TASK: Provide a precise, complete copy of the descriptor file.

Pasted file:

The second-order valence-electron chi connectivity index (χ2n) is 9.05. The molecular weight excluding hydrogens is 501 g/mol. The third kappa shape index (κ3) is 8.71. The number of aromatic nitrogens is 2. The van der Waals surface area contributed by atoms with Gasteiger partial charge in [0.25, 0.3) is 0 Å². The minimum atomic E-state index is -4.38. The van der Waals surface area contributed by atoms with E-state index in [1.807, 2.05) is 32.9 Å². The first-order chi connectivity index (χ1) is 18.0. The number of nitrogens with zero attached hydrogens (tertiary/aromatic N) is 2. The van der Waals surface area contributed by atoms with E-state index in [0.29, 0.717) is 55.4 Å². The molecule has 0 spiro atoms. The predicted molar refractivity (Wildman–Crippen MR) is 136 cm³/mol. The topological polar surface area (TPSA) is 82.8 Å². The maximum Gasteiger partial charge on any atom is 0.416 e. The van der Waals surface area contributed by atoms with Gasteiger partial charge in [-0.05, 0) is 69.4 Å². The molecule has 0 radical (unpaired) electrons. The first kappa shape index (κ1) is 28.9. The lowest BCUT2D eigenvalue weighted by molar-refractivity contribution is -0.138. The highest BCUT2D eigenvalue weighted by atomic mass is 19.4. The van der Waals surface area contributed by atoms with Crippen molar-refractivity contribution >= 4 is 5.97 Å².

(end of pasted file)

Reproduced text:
The second-order valence-electron chi connectivity index (χ2n) is 9.05. The molecular weight excluding hydrogens is 501 g/mol. The third kappa shape index (κ3) is 8.71. The number of aromatic nitrogens is 2. The van der Waals surface area contributed by atoms with Gasteiger partial charge in [0.25, 0.3) is 0 Å². The minimum atomic E-state index is -4.38. The van der Waals surface area contributed by atoms with E-state index in [1.807, 2.05) is 32.9 Å². The first-order chi connectivity index (χ1) is 18.0. The number of nitrogens with zero attached hydrogens (tertiary/aromatic N) is 2. The van der Waals surface area contributed by atoms with E-state index in [0.29, 0.717) is 55.4 Å². The molecule has 0 spiro atoms. The predicted molar refractivity (Wildman–Crippen MR) is 136 cm³/mol. The topological polar surface area (TPSA) is 82.8 Å². The maximum Gasteiger partial charge on any atom is 0.416 e. The van der Waals surface area contributed by atoms with Gasteiger partial charge in [-0.05, 0) is 69.4 Å². The molecule has 0 radical (unpaired) electrons. The first kappa shape index (κ1) is 28.9. The lowest BCUT2D eigenvalue weighted by molar-refractivity contribution is -0.138. The highest BCUT2D eigenvalue weighted by atomic mass is 19.4. The van der Waals surface area contributed by atoms with Crippen molar-refractivity contribution >= 4 is 5.97 Å².